MDC takes over urban councils


The Movement for Democratic Change gained control of the major urban centres in the 30-31 August 2003 mayoral and urban council elections gaining control of six of the country’s seven largest urban centres.

The party won 135 seats against the Zimbabwe African National Union-Patriotic Front’s 132 but 44 of the seats that ZANU-PF won were uncontested after MDC candidates were prevented from registering and running.

The council seats which MDC won represent about 1.5 million people, whereas the council seats that ZANU-PF gained represent only about 500,000 people.


Full cable:



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Reference ID






2003-09-30 06:22

2011-08-30 01:44


Embassy Harare

This record is a partial extract of the original cable. The full text of the original cable is not available.

C O N F I D E N T I A L SECTION 01 OF 03 HARARE 001973









E.O. 12958: DECL: 12/31/2013




REF: A. HARARE 01935

B. HARARE 1731

C. HARARE 1555

D. HARARE 1491


Classified By: Political Officer Audu Besmer for reasons 1.5 b/d


1. (C) SUMMARY: Saddled with the responsibility to provide

services in often far-flung communities, new MDC mayors’ and

councils’ effectiveness will be constrained by legal battles,

a lack of resources, and the threat of interference from the

Ministry of Local Government. The MDC’s victories in recent

mayoral and urban council elections represent notable

political victories, but it is unclear how prepared the

opposition party is to exploit them. So far, the government

has continued to hamstring the MDC mayor of Harare but has

not acted significantly against newly elected officials. END



MDC Municipal Gains



2. (U) Though the overall voter turnout in the August 30-31

mayoral and urban council elections was low, the MDC won six

out of eight mayoral slots and 135 urban council seats to

ZANU-PF’s 132 (Ref B). The modest margin of MDC’s majority

of urban council seats understates its relative popularity

vis-a-vis the ruling party. First, of the 132 seats that

went to ZANU-PF, 44 were uncontested after MDC candidates

were prevented from registering and running (Ref D). In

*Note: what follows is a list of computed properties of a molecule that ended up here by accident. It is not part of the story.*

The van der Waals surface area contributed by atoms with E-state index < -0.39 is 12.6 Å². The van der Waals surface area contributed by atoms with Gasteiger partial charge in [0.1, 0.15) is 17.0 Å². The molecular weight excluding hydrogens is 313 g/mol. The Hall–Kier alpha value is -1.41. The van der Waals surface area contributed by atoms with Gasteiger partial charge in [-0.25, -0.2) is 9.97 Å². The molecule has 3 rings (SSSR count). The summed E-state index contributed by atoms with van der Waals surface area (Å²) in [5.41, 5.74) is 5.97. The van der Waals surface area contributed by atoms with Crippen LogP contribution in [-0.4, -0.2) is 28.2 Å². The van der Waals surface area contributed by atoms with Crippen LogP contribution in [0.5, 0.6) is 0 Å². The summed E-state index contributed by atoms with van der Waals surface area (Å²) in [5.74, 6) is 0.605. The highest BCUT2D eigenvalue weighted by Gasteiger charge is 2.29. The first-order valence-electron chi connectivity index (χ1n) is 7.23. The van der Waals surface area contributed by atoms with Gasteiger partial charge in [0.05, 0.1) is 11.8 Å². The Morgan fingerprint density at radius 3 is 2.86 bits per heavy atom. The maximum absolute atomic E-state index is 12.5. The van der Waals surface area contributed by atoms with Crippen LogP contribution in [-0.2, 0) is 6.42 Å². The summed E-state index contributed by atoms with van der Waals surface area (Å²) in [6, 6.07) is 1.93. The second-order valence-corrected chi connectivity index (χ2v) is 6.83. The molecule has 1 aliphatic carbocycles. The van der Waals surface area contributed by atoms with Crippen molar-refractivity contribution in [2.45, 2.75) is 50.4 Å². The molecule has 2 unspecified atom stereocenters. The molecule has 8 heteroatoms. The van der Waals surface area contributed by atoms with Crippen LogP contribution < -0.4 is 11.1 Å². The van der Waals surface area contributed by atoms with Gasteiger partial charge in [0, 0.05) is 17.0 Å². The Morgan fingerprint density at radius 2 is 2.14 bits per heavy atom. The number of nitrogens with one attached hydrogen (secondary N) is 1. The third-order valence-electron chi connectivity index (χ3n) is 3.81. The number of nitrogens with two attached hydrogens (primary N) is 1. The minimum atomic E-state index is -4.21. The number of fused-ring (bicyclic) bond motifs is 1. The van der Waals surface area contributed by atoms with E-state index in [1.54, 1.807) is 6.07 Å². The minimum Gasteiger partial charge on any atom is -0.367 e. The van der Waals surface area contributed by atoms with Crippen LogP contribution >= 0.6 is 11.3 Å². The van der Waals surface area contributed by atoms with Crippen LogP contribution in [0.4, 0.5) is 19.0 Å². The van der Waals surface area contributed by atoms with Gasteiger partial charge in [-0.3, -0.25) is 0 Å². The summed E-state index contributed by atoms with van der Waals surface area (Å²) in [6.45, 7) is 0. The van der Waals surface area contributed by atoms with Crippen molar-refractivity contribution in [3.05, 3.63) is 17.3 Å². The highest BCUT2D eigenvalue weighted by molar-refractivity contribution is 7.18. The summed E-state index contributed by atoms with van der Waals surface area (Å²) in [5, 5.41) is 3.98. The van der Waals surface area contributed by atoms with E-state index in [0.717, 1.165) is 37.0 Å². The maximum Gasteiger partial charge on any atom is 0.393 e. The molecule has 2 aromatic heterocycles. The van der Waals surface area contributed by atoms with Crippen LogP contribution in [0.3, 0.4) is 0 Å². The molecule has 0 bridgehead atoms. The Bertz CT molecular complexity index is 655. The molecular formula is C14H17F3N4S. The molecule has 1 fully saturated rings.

addition, the MDC had important wins in the largest

population centers — six of the nation’s seven largest urban

centers.   The council seats which MDC won nationwide

represent about 1.5 million people, whereas the council seats

that ZANU-PF gained represent only about 500,000 people.

(Comment: Comparatively large councils appear to be skewed in

favor of ZANU-PF strongholds. End Comment.)


Harare Mayor Hemmed in by Legal Wrangles,

Limited Party Support



3. (C) On September 17, the High Court deferred a decision

on Minister of Local Government Ignatius Chombo’s application

to confirm a provisional order barring suspended MDC Mayor

Elias Mudzuri from performing council duties – effectively

solidifying the Mayor’s suspension (Ref A). Mudzuri has been

trying to meet with councilors and other partners informally,

at least to keep abreast of city business; it is unclear to

what extent he will continue those efforts given this recent

ruling. He is still living in the official residence, and

has the official car and fuel, but is not receiving his



4. (C) The head of the Ministry-appointed commission to

investigate Mudzuri, Jemison Kurasha, told poloff on

September 20 that the problem between the Minster and the

Mayor was not simply a personal one but a cultural one as

well. The Minister and Mayor appeared to clash over

patronage in the culture of corruption within Harare’s city

government. The commission, though in existence since April,

first called Mudzuri in for an interview only on September

19. Kurasha said they should issue their report in a month

or so; however, Mike Davies, Chairman of the Combined Harare

Residents’ Association (CHRA), said there was absolutely no

pressure on the commission to complete its investigation.


5. (C) Compounding Mudzuri’s difficulties are his strained

relations with the MDC leadership. In a conversation with

Ambassador Sullivan on September 17, the Mayor criticized the

party leadership for not doing more to support him. He

complained that they were largely quiet about his travails

publicly, and had done nothing to rein in the Deputy Mayor.

According to MDC Director for Presidential Affairs Gandi

Mudzingwa, a close protege of party leader Morgan Tsvangirai,

the MDC leadership had questions about the professionalism of

Mudzuri’s decisions on hirings and firings, and tender awards

while he was in office. Mudzingwa suggested that at the very

least Mudzuri might have been overzealous – incontinently

angering ZANU-PF officials.


6. (C) In August, Chombo postponed indefinitely elections for

a new Deputy Mayor – previously scheduled for that month –

pending the outcome of an investigation into Mudzuri’s

activities as mayor. This was generally viewed as a maneuver

to keep the current MDC (but GOZ-friendly) Deputy Mayor in

office and effectively controlling the city’s affairs.

Mudzuri told Ambassador Sullivan on September 17 that the

Deputy Mayor had refused to communicate with him for some

time. The Ministry of Local Government also attempted to

suspend six Harare city councilors, the new heads of several

important committees, in a move seen as intended to undercut

the MDC-led administration of city affairs and to prevent a

vote on a new Deputy Mayor. On September 11, the High Court

ruled against the Ministry and nullified the councilors’



7. (C) A September 25 council meeting descended into a

shouting match and was prematurely adjourned over the

suspension and reinstatement of three council employees.

Davies said Deputy Mayor Sekesai Makwavarara recently

reinstated the suspended employees with the support of a

GOZ-friendly faction of about 10-12 councilors led by Mt.

Pleasant councilor Chris Mushonga. The council’s executive

committee, which has authority for hiring and firing,